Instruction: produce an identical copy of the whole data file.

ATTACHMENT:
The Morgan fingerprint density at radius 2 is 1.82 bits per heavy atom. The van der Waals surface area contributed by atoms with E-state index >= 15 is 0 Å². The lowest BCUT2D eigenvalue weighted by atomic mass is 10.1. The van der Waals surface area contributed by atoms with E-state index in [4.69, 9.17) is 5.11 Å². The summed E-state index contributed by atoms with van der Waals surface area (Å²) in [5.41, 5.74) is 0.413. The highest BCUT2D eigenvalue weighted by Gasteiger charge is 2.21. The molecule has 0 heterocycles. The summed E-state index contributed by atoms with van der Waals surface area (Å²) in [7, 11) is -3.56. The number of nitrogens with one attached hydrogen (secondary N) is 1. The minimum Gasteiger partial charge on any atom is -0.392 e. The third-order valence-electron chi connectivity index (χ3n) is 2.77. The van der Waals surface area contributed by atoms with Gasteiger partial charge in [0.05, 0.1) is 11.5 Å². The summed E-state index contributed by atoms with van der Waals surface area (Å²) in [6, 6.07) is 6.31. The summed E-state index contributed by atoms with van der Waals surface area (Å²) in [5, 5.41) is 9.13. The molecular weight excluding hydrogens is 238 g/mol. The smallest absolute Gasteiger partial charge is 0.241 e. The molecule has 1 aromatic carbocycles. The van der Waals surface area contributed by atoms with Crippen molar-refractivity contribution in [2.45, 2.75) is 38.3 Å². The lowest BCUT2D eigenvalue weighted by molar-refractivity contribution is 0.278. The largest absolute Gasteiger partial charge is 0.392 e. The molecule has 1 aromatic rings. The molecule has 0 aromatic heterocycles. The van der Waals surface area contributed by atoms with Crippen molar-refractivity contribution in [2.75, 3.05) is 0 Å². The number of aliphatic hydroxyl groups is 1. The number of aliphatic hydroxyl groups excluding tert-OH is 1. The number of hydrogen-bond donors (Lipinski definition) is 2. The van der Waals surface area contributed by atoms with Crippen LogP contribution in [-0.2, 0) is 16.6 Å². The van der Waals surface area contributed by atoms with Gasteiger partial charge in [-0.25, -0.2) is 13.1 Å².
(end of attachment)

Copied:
The Morgan fingerprint density at radius 2 is 1.82 bits per heavy atom. The van der Waals surface area contributed by atoms with E-state index >= 15 is 0 Å². The lowest BCUT2D eigenvalue weighted by atomic mass is 10.1. The van der Waals surface area contributed by atoms with E-state index in [4.69, 9.17) is 5.11 Å². The summed E-state index contributed by atoms with van der Waals surface area (Å²) in [5.41, 5.74) is 0.413. The highest BCUT2D eigenvalue weighted by Gasteiger charge is 2.21. The molecule has 0 heterocycles. The summed E-state index contributed by atoms with van der Waals surface area (Å²) in [7, 11) is -3.56. The number of nitrogens with one attached hydrogen (secondary N) is 1. The minimum Gasteiger partial charge on any atom is -0.392 e. The third-order valence-electron chi connectivity index (χ3n) is 2.77. The van der Waals surface area contributed by atoms with Gasteiger partial charge in [0.05, 0.1) is 11.5 Å². The summed E-state index contributed by atoms with van der Waals surface area (Å²) in [6, 6.07) is 6.31. The summed E-state index contributed by atoms with van der Waals surface area (Å²) in [5, 5.41) is 9.13. The molecular weight excluding hydrogens is 238 g/mol. The smallest absolute Gasteiger partial charge is 0.241 e. The molecule has 1 aromatic carbocycles. The van der Waals surface area contributed by atoms with Crippen molar-refractivity contribution in [2.45, 2.75) is 38.3 Å². The lowest BCUT2D eigenvalue weighted by molar-refractivity contribution is 0.278. The largest absolute Gasteiger partial charge is 0.392 e. The molecule has 1 aromatic rings. The molecule has 0 aromatic heterocycles. The van der Waals surface area contributed by atoms with Crippen molar-refractivity contribution in [2.75, 3.05) is 0 Å². The number of aliphatic hydroxyl groups is 1. The number of aliphatic hydroxyl groups excluding tert-OH is 1. The number of hydrogen-bond donors (Lipinski definition) is 2. The van der Waals surface area contributed by atoms with Crippen LogP contribution in [-0.2, 0) is 16.6 Å². The van der Waals surface area contributed by atoms with Gasteiger partial charge in [-0.25, -0.2) is 13.1 Å².